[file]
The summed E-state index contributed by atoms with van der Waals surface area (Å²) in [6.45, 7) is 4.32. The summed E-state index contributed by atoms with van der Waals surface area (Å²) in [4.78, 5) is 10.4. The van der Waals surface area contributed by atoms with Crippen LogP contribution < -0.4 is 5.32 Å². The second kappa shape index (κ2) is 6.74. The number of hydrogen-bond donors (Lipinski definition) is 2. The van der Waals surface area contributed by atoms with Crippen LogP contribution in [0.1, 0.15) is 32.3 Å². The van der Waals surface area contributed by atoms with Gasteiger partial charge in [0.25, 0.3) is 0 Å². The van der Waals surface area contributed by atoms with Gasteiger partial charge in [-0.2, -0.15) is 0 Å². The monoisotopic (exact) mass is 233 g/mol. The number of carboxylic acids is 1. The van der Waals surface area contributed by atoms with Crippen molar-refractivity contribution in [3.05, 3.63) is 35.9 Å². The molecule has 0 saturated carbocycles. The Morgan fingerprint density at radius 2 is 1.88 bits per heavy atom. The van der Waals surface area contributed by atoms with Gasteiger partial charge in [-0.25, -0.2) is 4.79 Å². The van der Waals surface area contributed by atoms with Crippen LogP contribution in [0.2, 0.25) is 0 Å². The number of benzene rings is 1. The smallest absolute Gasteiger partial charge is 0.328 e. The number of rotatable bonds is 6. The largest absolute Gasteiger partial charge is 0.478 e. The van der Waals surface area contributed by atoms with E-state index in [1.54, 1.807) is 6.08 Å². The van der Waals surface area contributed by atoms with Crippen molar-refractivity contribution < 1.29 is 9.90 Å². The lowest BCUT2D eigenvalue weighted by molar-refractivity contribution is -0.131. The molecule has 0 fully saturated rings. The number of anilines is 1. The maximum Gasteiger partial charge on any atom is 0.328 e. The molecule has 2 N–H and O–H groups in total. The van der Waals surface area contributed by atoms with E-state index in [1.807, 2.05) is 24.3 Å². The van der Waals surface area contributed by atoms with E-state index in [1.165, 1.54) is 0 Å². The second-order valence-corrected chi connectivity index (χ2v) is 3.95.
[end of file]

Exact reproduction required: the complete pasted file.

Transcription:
The summed E-state index contributed by atoms with van der Waals surface area (Å²) in [6.45, 7) is 4.32. The summed E-state index contributed by atoms with van der Waals surface area (Å²) in [4.78, 5) is 10.4. The van der Waals surface area contributed by atoms with Crippen LogP contribution < -0.4 is 5.32 Å². The second kappa shape index (κ2) is 6.74. The number of hydrogen-bond donors (Lipinski definition) is 2. The van der Waals surface area contributed by atoms with Crippen LogP contribution in [0.1, 0.15) is 32.3 Å². The van der Waals surface area contributed by atoms with Gasteiger partial charge in [0.25, 0.3) is 0 Å². The van der Waals surface area contributed by atoms with Gasteiger partial charge in [-0.2, -0.15) is 0 Å². The monoisotopic (exact) mass is 233 g/mol. The number of carboxylic acids is 1. The van der Waals surface area contributed by atoms with Crippen molar-refractivity contribution in [3.05, 3.63) is 35.9 Å². The molecule has 0 saturated carbocycles. The Morgan fingerprint density at radius 2 is 1.88 bits per heavy atom. The van der Waals surface area contributed by atoms with Gasteiger partial charge in [-0.25, -0.2) is 4.79 Å². The van der Waals surface area contributed by atoms with Crippen LogP contribution in [0.2, 0.25) is 0 Å². The number of benzene rings is 1. The smallest absolute Gasteiger partial charge is 0.328 e. The number of rotatable bonds is 6. The largest absolute Gasteiger partial charge is 0.478 e. The van der Waals surface area contributed by atoms with E-state index in [1.54, 1.807) is 6.08 Å². The van der Waals surface area contributed by atoms with Crippen molar-refractivity contribution < 1.29 is 9.90 Å². The lowest BCUT2D eigenvalue weighted by molar-refractivity contribution is -0.131. The molecule has 0 fully saturated rings. The number of anilines is 1. The maximum Gasteiger partial charge on any atom is 0.328 e. The molecule has 2 N–H and O–H groups in total. The van der Waals surface area contributed by atoms with E-state index in [1.807, 2.05) is 24.3 Å². The van der Waals surface area contributed by atoms with E-state index in [1.165, 1.54) is 0 Å². The second-order valence-corrected chi connectivity index (χ2v) is 3.95.